PAX West IMPRESSIONS: Objects in Space

Thursday, September 8th, 2016

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Objects in Space | Navigation

It seems like the whole “open universe space sim” genre is really the next big gaming thing. With games like Elite: Dangerous and Star Citizen as the biggest powerhouse names, while smaller indie titles like Rebel GalaxyDual UniverseLightspeed Frontier (which was recently funded on Kickstarter), and now a new challenger joins the ring: Objects in Space, from Flat Earth Games. Perhaps a more minimalistic approach to the genre than any of the other aforementioned games, but based on what I’ve seen it should have what it takes to hold its own in what is already a very competitive genre that’s only poised to get more crowded over the coming months.

Objects in Space | PAX console

At PAX West, despite not having any kind of extravagant display around its booth, Objects in Space still made itself stand out by having a somewhat unique setup, in the form of a full control console similar to something you might see in a submarine, or some old-school sci-fi movie. In fact, according to director Leigh Harris, they were specifically trying to emulate submarine-like controls for the ship, while giving the interior an aesthetic akin to Alien-era science fiction, with lots of big, bulky green-on-black CRTs crowding every area of the ship with minimal graphic and text readouts. The physical control setup was big and boxy as well, with large, square green and red buttons for controls and small green, red and blue LEDs forming the readouts. The ship has no main forward display or viewport, instead having a map of the surroudings shown on one of the in-game screens that shows nearby ships and points of interest. It’s an unusually abstract representation of space combat, but gets across the information it needs to in the simplest manner possible, which is kind of refreshing in its own way.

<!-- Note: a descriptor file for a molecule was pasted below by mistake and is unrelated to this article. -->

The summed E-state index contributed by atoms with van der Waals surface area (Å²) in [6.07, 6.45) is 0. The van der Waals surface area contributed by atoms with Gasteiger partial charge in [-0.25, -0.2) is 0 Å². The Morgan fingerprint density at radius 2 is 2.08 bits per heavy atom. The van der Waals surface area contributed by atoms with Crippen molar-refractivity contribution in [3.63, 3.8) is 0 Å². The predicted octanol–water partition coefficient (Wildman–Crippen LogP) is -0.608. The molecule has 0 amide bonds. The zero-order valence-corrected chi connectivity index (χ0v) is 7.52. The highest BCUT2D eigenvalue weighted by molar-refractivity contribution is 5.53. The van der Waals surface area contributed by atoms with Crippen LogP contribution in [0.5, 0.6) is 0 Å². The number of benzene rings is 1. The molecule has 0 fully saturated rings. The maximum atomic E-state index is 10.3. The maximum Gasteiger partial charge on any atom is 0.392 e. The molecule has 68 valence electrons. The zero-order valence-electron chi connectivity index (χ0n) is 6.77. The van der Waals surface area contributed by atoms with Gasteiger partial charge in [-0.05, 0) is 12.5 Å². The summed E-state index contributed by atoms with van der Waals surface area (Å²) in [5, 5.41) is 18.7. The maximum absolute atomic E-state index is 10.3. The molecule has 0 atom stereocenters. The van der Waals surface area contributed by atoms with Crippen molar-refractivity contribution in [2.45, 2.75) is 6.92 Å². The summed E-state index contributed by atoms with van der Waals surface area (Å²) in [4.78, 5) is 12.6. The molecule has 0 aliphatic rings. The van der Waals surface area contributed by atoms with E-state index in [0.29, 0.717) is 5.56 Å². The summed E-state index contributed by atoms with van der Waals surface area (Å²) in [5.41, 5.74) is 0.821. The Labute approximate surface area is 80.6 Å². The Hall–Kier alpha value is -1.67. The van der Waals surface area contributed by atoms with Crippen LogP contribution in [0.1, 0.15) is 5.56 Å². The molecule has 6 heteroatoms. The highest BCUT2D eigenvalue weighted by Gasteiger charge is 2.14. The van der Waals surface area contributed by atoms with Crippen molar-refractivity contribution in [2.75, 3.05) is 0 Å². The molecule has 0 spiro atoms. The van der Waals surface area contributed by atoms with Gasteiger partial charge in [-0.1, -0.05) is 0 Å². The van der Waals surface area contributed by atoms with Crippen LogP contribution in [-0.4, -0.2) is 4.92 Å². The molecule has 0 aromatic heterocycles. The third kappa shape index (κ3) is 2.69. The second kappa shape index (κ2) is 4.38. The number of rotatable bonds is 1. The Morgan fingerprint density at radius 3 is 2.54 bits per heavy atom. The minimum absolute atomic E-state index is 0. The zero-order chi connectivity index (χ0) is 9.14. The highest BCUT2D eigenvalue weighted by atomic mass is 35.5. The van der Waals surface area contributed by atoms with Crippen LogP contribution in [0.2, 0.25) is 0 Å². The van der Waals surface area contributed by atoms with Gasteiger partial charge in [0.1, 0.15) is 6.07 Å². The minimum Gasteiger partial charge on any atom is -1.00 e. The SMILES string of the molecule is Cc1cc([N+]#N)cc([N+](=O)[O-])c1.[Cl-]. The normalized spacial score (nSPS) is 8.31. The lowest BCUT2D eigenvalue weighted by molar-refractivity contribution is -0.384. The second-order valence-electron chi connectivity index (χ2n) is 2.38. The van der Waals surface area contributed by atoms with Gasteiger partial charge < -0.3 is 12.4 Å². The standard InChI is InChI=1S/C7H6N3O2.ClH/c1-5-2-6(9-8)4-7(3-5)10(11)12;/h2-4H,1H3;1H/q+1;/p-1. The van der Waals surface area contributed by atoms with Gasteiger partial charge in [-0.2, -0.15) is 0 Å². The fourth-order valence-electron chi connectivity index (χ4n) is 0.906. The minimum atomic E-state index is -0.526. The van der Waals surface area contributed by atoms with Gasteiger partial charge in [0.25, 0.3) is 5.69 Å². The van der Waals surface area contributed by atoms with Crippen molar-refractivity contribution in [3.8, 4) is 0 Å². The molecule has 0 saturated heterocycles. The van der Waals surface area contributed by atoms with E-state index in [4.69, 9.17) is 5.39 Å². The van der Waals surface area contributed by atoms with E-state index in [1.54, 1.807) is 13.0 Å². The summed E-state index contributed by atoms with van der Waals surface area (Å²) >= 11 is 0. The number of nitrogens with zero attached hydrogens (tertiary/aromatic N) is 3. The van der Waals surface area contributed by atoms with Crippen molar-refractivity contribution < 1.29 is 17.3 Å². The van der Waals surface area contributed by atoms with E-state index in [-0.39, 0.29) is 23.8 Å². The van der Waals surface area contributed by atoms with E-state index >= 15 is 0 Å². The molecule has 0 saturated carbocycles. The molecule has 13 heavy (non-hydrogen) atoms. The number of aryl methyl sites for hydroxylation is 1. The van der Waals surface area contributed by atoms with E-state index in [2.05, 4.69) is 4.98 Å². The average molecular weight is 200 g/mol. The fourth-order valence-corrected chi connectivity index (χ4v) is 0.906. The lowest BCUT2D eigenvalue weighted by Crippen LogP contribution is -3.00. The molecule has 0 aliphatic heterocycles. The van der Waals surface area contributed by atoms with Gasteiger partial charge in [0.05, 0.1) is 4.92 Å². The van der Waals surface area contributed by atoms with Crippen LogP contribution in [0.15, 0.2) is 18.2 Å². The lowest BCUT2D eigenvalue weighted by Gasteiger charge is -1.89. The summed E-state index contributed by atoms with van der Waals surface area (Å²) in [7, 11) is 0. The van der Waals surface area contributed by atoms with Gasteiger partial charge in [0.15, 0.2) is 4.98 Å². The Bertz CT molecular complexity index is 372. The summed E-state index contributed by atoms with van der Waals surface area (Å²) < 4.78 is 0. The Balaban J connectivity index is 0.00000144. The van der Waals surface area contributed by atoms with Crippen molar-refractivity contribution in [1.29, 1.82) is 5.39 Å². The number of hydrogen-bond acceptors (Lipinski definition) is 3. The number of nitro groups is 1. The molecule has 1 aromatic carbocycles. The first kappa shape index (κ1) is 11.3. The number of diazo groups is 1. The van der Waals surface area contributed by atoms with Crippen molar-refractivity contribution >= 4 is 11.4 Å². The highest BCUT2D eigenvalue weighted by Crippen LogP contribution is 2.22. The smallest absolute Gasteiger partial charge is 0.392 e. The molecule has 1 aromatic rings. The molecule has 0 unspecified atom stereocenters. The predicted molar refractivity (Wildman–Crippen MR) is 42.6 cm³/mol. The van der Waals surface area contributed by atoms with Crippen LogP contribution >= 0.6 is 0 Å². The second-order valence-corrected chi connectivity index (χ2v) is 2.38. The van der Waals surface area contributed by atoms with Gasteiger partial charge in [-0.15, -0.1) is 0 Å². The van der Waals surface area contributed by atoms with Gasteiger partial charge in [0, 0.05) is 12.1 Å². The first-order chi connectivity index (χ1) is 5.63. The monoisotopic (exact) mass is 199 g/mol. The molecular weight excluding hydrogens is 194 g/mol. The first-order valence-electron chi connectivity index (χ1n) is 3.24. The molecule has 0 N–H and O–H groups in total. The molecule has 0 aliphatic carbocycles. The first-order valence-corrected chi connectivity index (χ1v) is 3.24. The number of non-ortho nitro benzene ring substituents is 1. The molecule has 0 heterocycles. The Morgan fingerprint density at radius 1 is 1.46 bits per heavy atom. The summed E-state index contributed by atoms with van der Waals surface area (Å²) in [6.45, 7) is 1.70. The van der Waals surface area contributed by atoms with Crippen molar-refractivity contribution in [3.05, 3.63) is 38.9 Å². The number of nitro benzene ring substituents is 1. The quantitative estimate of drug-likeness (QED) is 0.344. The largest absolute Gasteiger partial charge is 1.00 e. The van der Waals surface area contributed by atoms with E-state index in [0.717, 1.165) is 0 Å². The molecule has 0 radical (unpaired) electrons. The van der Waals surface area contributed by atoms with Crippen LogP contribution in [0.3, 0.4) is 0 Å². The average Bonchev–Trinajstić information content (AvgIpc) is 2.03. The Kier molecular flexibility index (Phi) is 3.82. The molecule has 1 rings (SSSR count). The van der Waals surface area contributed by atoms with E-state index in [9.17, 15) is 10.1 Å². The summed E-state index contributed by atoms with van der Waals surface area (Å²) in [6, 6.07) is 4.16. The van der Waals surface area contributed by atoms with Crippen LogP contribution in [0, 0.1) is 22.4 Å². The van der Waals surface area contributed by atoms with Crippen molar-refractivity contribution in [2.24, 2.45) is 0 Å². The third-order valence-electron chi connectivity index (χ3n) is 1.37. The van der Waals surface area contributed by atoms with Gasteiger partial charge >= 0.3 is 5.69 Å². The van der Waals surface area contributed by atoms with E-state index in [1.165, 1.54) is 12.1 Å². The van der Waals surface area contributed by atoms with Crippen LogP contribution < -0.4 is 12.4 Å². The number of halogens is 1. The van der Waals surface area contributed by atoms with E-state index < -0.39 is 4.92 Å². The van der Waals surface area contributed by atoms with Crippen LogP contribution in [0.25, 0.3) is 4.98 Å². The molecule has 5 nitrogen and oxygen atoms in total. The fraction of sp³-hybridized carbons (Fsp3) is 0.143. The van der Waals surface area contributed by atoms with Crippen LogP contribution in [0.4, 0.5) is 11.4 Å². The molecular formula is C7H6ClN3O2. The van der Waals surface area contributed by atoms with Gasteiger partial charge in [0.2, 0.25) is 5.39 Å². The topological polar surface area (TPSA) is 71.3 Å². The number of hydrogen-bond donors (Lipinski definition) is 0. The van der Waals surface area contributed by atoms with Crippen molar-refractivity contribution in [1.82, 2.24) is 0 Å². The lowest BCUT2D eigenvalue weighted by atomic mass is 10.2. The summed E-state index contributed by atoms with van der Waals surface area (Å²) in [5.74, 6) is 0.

Objects in Space | Engine

As a result of the cumbersome process of controlling your ship, combat seems to have a somewhat methodical pace to it. The demo has a single encounter with an enemy ship, and I got exceptionally lucky in my session, with the enemy ship appearing in such a way that by the time it was close enough to have noticed me, I had happened by chance to have maneuvered right into its blind spot, allowing me to get the single killing shot off without being seen even once. Unfortunately this means I never got the chance to see how combat really worked, when you’re forced to take evasive action while also needing to deal with damaged systems and retaliating. Weapons have a warm-up time before they can be fired, meaning you need to plan well in advance before engaging an enemy.

Objects in Space | Repairing

As seems to be the norm with this sort of game, the player is free to pursue any ends that interest them – investigating news stories, taking on jobs for NPCs, or just exploring freely. Flat Earth Games plans to release the source code for the physical controls once the game releases, allowing players to replicate the one they built for PAX or to build one of their own design. Objects in Space is set for release on PC in 2017

About Chris Melchin

Chris is a computer science student who has been gaming ever since he knew what to do with a Super Nintendo controller. He's a fighting game player, with a focus on BlazBlue and Under Night In-Birth games. His favourite games include Xenoblade Chronicles 2, Persona 5, and Little Busters. He started watching anime in high school, and his favourite series is Fullmetal Alchemist Brotherhood. He also writes Vocaloid music for his personal YouTube channel, and has a (slight) obsession with Megurine Luka.